Noem's dust bill clears subcommittee vote
Rep. Kristi Noem's bill to prevent the Environmental Protection Agency from creating additional rules on farm dust passed its first hurdle Thursday.
The Energy and Commerce Subcommittee on Energy and Power passed Noem's bill, H.R. 1633, the Farm Dust Regulation Prevention Act, 12-9. It will now move to the full Energy and Commerce Committee.
"Today's vote is a huge win for farmers and ranchers who are concerned about regulatory certainty," Noem said. "Anyone who has driven a combine through a field knows that dust is a part of rural living. It is hard to think of something more symbolic of Washington's regulatory overreach than the potential punishment of farmers and livestock producers for kicking up dust."
Noem, R-S.D., co-sponsored the bill with Rep. Leonard Boswell, D-Iowa. It passed with an amendment introduced by Rep. Mike Pompeo, R-Kan., clarifying the definition of nuisance dust to underscore that the bill does not exempt particulate matter generated from combustion, such as from industrial facilities and power plants.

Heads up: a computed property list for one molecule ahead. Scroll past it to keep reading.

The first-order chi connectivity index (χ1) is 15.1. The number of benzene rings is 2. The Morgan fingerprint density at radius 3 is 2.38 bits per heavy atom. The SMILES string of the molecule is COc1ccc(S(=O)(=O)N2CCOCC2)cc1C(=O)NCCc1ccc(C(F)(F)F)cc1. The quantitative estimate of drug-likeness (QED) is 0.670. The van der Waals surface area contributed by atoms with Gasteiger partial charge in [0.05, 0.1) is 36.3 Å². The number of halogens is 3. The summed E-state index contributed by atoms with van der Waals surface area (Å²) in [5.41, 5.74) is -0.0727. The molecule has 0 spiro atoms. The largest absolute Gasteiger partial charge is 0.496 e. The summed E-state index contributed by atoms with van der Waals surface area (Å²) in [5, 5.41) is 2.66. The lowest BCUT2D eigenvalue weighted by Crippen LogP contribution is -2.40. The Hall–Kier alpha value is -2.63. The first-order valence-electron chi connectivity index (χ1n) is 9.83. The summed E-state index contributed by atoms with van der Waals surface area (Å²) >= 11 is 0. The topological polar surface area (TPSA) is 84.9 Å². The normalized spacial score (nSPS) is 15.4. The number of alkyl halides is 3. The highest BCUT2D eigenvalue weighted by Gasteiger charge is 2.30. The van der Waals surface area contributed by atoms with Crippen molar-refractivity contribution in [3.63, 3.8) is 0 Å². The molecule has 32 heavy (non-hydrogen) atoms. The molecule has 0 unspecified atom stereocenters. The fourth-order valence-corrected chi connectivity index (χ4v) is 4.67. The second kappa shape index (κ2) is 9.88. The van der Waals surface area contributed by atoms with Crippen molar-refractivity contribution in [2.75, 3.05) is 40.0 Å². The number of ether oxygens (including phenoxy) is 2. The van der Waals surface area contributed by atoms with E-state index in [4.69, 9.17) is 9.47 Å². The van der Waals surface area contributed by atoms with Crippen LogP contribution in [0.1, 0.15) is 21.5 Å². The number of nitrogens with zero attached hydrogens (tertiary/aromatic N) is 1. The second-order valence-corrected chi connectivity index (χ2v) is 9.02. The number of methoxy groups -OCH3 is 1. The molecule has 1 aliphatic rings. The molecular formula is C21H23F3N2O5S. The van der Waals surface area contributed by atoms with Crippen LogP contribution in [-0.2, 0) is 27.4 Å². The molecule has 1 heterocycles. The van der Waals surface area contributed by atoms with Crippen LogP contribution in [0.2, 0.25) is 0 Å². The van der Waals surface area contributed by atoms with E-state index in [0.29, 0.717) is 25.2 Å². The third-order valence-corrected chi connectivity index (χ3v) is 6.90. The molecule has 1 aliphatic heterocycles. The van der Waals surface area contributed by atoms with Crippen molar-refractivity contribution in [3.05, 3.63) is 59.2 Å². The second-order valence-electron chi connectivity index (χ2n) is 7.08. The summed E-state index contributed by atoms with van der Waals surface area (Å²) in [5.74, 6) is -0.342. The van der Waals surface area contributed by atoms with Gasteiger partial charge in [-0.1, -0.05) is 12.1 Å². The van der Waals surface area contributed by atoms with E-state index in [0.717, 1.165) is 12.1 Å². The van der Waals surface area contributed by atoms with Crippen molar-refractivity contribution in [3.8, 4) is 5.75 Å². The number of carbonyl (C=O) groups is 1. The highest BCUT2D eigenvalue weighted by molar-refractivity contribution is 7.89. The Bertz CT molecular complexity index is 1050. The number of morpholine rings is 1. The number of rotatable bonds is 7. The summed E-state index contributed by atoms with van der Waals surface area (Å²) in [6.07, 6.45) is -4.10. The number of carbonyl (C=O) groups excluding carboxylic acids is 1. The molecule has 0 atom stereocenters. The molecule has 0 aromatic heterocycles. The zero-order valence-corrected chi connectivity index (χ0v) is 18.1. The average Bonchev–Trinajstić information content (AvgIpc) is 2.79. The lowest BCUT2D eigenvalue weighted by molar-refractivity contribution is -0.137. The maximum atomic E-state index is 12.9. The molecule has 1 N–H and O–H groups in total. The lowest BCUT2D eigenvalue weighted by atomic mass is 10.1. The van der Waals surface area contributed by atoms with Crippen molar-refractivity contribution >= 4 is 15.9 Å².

The bill, if passed into law, would prevent the EPA from imposing more stringent federal dust standards. It also exempts nuisance dust from EPA regulation where dust is already regulated under state, tribal, or local law.
EPA Administrator Lisa Jackson has repeatedly said her agency has no intentions of imposing stricter guidelines, and some Democrats have chided Noem for introducing an unnecessary bill.
Noem has said the EPA's standard could change during the rulemaking process or as the result of legal challenges. In fact, EPA made changes to its original dust standard proposals in 1996 and 2006 during the review process.
South Dakota Democratic Party Chairman Ben Nesselhuf criticized Noem for her continued focus on the bill.
"Every day that Kristi Noem spends fighting farm dust regulations that don't exist is another day Noem isn't fighting to create jobs," Nesselhuf said in a press release.
"Right now, Congress is deciding the fate of popular agricultural support programs, conservation efforts, and incentives for biofuel production that support thousands of farmers and jobs across South Dakota," he said. "It's time Noem drop her effort to scare farmers and join the conversation concerning real issues facing rural South Dakotans."